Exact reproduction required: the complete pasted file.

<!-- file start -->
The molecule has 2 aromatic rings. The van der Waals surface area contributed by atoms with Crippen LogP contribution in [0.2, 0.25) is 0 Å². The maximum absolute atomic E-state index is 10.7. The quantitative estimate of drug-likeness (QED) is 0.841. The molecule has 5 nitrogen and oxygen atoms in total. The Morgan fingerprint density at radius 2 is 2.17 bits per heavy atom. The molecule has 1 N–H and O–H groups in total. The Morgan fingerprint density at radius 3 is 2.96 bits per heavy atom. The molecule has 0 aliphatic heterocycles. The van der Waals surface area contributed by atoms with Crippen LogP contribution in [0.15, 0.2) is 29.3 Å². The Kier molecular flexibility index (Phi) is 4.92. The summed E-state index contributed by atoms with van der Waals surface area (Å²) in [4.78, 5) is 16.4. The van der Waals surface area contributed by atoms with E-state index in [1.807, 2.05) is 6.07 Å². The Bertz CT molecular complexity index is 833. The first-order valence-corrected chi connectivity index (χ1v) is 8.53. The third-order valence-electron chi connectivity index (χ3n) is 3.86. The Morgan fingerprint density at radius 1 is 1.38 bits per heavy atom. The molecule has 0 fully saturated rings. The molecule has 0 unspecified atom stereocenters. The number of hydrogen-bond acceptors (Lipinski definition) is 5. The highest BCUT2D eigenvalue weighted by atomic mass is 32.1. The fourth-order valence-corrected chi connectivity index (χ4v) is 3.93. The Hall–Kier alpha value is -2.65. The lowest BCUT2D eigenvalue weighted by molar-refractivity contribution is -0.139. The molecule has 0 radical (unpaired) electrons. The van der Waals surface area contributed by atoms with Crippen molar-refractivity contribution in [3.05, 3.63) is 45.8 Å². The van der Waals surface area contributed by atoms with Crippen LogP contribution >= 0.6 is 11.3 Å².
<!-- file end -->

The molecule has 2 aromatic rings. The van der Waals surface area contributed by atoms with Crippen LogP contribution in [0.2, 0.25) is 0 Å². The maximum absolute atomic E-state index is 10.7. The quantitative estimate of drug-likeness (QED) is 0.841. The molecule has 5 nitrogen and oxygen atoms in total. The Morgan fingerprint density at radius 2 is 2.17 bits per heavy atom. The molecule has 1 N–H and O–H groups in total. The Morgan fingerprint density at radius 3 is 2.96 bits per heavy atom. The molecule has 0 aliphatic heterocycles. The van der Waals surface area contributed by atoms with Crippen LogP contribution in [0.15, 0.2) is 29.3 Å². The Kier molecular flexibility index (Phi) is 4.92. The summed E-state index contributed by atoms with van der Waals surface area (Å²) in [4.78, 5) is 16.4. The van der Waals surface area contributed by atoms with E-state index in [1.807, 2.05) is 6.07 Å². The Bertz CT molecular complexity index is 833. The first-order valence-corrected chi connectivity index (χ1v) is 8.53. The third-order valence-electron chi connectivity index (χ3n) is 3.86. The Morgan fingerprint density at radius 1 is 1.38 bits per heavy atom. The molecule has 0 fully saturated rings. The molecule has 0 unspecified atom stereocenters. The number of hydrogen-bond acceptors (Lipinski definition) is 5. The highest BCUT2D eigenvalue weighted by atomic mass is 32.1. The fourth-order valence-corrected chi connectivity index (χ4v) is 3.93. The Hall–Kier alpha value is -2.65. The lowest BCUT2D eigenvalue weighted by molar-refractivity contribution is -0.139. The molecule has 0 radical (unpaired) electrons. The van der Waals surface area contributed by atoms with Crippen molar-refractivity contribution in [3.05, 3.63) is 45.8 Å². The van der Waals surface area contributed by atoms with Crippen LogP contribution >= 0.6 is 11.3 Å².